Vaccination, Knowledge Reuse and Organizational Learning

By Jon Miller Updated on April 13th, 2020

Animals and other organisms that are capable of learning acquire problem solving ability in several ways. They may do so through trial-and-error, via observation and social learning, or even from the sudden appearance of insight on how to solve a complex problem after a period of conscious or subconscious reflection. The acquisition of knowledge or behavior to overcome obstacles, to avoid dangers or to obtain a desired goal is key to a creature’s survival and success.

We also learn at the microscopic level. When our bodies encounter a brand-new disease, our immune system may not initially know how to solve the problem. With help, a healthy body can often fight off a new disease. When we do, our body “learns” how to fight this new virus, toxin or microbe better in the future. Our immune system develops antibodies. We store this problem-solving knowledge for reuse, to recognize the and attack the invader in the future.

When we vaccinate, we inject a weakened or dead microorganism into the body so that our immune system can fight it off. Our immune system learns in this safe environment. As a result of vaccination, we strengthen our protection against a specific disease. Developing problem solvers within a lean organization works in a similar way to vaccination.

Rather than solving problems for their team members, lean leaders encourage their team members to find and fix problems on their own, in a safe environment. This may involve giving team members a “weakened” problem. This may be a simple problem at first, progressing to challenging targets. It may be a problem with known solutions or best practices known to the leadership or engineers, but which the team members must discover on their own. This process of learning has the similar effect as a vaccine. The team members learn how to solve problems and are better prepared to do so again in the future.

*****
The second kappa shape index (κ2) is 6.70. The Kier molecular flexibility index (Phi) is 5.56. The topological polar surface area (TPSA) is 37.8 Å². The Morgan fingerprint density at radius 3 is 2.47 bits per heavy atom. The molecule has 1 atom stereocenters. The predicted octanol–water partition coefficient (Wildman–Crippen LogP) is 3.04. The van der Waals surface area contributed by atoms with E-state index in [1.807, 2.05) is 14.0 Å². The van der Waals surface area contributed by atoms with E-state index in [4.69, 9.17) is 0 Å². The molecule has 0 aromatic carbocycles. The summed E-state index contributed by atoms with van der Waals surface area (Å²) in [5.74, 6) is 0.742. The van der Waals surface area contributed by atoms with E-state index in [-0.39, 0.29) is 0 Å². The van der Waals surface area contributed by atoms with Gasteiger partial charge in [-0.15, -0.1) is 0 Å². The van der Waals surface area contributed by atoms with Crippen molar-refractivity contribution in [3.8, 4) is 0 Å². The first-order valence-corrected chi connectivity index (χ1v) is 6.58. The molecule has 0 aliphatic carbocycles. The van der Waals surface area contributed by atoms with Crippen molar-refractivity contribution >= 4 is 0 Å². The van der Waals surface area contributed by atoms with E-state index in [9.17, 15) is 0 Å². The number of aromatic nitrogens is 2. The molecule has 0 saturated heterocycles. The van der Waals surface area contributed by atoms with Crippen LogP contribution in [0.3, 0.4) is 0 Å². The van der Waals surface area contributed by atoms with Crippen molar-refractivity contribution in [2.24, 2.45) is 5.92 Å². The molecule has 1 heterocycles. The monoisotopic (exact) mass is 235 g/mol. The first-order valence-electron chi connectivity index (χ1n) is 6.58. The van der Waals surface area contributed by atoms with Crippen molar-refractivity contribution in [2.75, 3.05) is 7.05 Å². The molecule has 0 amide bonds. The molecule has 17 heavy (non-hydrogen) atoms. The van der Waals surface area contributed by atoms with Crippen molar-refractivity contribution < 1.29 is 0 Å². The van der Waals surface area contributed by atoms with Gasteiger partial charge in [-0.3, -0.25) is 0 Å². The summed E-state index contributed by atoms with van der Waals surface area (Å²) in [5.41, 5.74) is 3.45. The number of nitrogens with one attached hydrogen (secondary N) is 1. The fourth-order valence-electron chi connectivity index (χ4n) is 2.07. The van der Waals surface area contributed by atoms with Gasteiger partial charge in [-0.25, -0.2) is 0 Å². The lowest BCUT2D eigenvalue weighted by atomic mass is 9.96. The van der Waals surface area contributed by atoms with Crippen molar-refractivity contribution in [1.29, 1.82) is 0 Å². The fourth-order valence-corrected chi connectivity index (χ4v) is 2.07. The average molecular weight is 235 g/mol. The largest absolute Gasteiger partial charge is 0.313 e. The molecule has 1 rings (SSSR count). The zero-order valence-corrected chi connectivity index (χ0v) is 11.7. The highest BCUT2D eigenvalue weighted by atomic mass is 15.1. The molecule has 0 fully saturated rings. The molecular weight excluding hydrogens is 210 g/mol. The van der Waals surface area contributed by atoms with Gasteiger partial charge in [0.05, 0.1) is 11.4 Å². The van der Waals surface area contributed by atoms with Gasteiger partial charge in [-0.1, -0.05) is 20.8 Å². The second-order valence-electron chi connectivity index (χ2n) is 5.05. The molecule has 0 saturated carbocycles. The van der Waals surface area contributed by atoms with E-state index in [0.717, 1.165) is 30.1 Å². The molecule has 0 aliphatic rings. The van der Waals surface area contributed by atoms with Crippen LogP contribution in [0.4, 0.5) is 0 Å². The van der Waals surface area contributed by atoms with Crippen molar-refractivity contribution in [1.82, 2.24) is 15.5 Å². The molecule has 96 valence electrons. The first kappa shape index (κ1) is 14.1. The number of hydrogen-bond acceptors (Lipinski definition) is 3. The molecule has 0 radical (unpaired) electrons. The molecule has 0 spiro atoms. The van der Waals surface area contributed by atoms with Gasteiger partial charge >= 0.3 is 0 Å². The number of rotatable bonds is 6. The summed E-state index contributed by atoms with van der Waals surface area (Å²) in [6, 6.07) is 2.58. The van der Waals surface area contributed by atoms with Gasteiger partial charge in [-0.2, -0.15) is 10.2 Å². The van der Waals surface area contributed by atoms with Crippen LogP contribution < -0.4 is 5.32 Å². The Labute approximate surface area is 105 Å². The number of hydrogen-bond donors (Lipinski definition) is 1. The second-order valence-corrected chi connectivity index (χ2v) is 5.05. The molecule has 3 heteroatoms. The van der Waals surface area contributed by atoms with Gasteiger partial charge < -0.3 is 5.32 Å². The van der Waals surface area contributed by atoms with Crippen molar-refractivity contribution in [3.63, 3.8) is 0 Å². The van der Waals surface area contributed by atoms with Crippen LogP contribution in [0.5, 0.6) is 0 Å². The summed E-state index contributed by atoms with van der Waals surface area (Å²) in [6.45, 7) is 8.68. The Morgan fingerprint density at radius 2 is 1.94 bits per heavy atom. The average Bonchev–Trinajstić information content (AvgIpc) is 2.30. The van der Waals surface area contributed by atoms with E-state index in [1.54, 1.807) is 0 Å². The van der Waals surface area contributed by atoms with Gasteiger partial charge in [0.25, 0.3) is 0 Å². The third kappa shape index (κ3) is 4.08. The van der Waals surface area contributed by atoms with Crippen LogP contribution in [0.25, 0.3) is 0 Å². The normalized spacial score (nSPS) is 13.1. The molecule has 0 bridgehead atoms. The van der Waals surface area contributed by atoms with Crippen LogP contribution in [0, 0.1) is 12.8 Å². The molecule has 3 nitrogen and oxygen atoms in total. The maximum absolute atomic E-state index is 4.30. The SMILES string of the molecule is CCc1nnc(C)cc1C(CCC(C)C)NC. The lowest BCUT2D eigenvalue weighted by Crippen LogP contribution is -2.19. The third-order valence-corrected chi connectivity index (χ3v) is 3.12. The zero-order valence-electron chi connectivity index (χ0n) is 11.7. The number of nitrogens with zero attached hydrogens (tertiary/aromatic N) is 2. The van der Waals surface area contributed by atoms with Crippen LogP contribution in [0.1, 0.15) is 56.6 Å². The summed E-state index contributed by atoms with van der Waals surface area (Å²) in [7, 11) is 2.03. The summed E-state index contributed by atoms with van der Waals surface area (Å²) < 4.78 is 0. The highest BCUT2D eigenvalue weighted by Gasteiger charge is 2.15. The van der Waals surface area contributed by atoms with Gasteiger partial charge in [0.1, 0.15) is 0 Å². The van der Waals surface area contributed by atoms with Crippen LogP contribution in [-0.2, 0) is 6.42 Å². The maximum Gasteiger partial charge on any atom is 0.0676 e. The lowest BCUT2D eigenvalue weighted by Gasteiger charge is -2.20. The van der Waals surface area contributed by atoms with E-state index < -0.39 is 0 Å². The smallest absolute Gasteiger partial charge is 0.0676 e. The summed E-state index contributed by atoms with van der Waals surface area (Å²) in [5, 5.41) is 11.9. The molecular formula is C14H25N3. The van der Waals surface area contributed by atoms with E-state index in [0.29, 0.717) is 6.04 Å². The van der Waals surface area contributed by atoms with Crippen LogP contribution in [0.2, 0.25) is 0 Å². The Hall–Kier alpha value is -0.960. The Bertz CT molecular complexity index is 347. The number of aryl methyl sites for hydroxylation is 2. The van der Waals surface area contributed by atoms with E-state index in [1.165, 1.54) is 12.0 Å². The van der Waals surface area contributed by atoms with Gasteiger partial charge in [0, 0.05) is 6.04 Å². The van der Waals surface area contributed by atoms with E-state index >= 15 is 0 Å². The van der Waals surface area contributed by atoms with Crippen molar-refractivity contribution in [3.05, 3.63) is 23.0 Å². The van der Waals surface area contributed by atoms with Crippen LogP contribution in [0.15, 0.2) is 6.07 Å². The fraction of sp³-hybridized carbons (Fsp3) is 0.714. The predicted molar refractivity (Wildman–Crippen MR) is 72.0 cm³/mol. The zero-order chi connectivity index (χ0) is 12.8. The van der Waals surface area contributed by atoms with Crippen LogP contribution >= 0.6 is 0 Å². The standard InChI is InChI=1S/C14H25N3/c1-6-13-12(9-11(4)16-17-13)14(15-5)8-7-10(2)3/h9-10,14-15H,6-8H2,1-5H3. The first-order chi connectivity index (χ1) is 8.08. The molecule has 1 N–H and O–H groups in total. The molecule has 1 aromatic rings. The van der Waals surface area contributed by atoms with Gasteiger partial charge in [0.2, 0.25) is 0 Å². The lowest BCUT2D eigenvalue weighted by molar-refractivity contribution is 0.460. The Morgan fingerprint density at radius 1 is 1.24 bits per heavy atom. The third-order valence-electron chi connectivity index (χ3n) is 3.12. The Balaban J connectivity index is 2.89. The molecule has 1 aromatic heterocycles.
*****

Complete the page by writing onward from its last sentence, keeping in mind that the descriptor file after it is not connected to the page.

Within an organization there are times when we face large, complex or novel problems. This requires a different type of response than simple bottom-up problem solving. Often with leaders and experts must properly frame the problem, take a firmer hand in guiding the team, and steer their efforts away from known failure modes. How can Lean organizations develop stronger responses when facing novel and complex problems?

One method that comes to us from the lean product development domain is the capture and reuse of knowledge. As design issues are broken down, technical challenges are researched and overcome, cost-performance tradeoffs are balanced, and interactions between new systems and components are understood, knowledge is created. Some of these specific-case lessons are converted into general design principles. This may take the form of knowledge briefs, A3 project insight summaries, yokoten reports or simply checklists. These lessons aid in anticipating issues, estimating workload and planning for novel challenges in the future.

Most businesses don’t have a robust and deliberate process for knowledge capture and reuse. As a result, they rely on informal, tribal knowledge at best. We may hold beliefs and tell stories about results of previous experiments, problem solving results or innovation wins and losses. Folk remedies. We have reusable medical knowledge in the form of vaccines for our bodies to fight off diseases. At the biological, mental and organization levels, the discipline of turning novel experience into reusable knowledge helps us face novel challenges.

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